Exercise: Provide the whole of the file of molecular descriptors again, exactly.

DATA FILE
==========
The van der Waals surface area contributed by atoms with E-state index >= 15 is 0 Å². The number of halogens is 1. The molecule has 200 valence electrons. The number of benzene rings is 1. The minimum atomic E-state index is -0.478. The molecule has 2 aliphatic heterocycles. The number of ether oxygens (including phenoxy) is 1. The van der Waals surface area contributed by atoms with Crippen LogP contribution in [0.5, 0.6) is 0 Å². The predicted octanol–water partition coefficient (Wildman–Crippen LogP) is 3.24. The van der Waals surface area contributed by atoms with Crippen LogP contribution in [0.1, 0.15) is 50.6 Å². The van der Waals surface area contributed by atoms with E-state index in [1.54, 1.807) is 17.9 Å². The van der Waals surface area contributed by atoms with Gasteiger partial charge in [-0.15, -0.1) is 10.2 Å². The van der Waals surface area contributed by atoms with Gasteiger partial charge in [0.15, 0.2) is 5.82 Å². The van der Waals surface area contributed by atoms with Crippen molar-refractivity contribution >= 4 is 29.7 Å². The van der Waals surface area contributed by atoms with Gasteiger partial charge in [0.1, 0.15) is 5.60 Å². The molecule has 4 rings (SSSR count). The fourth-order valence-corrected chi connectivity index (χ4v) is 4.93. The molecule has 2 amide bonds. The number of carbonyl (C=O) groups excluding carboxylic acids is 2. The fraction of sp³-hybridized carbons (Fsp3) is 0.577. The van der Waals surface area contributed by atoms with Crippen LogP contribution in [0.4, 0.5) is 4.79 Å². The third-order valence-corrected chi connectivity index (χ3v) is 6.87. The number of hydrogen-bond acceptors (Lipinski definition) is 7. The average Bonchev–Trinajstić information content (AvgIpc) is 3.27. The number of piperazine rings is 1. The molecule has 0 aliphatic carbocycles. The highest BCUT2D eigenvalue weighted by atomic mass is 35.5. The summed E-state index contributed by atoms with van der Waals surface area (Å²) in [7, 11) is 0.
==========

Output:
The van der Waals surface area contributed by atoms with E-state index >= 15 is 0 Å². The number of halogens is 1. The molecule has 200 valence electrons. The number of benzene rings is 1. The minimum atomic E-state index is -0.478. The molecule has 2 aliphatic heterocycles. The number of ether oxygens (including phenoxy) is 1. The van der Waals surface area contributed by atoms with Crippen LogP contribution in [0.5, 0.6) is 0 Å². The predicted octanol–water partition coefficient (Wildman–Crippen LogP) is 3.24. The van der Waals surface area contributed by atoms with Crippen LogP contribution in [0.1, 0.15) is 50.6 Å². The van der Waals surface area contributed by atoms with E-state index in [1.54, 1.807) is 17.9 Å². The van der Waals surface area contributed by atoms with Gasteiger partial charge in [-0.15, -0.1) is 10.2 Å². The van der Waals surface area contributed by atoms with Gasteiger partial charge in [0.15, 0.2) is 5.82 Å². The van der Waals surface area contributed by atoms with Crippen molar-refractivity contribution >= 4 is 29.7 Å². The van der Waals surface area contributed by atoms with Gasteiger partial charge in [0.1, 0.15) is 5.60 Å². The molecule has 4 rings (SSSR count). The fourth-order valence-corrected chi connectivity index (χ4v) is 4.93. The molecule has 2 amide bonds. The number of carbonyl (C=O) groups excluding carboxylic acids is 2. The fraction of sp³-hybridized carbons (Fsp3) is 0.577. The van der Waals surface area contributed by atoms with Crippen LogP contribution in [0.4, 0.5) is 4.79 Å². The third-order valence-corrected chi connectivity index (χ3v) is 6.87. The number of hydrogen-bond acceptors (Lipinski definition) is 7. The average Bonchev–Trinajstić information content (AvgIpc) is 3.27. The number of piperazine rings is 1. The molecule has 0 aliphatic carbocycles. The highest BCUT2D eigenvalue weighted by atomic mass is 35.5. The summed E-state index contributed by atoms with van der Waals surface area (Å²) in [7, 11) is 0.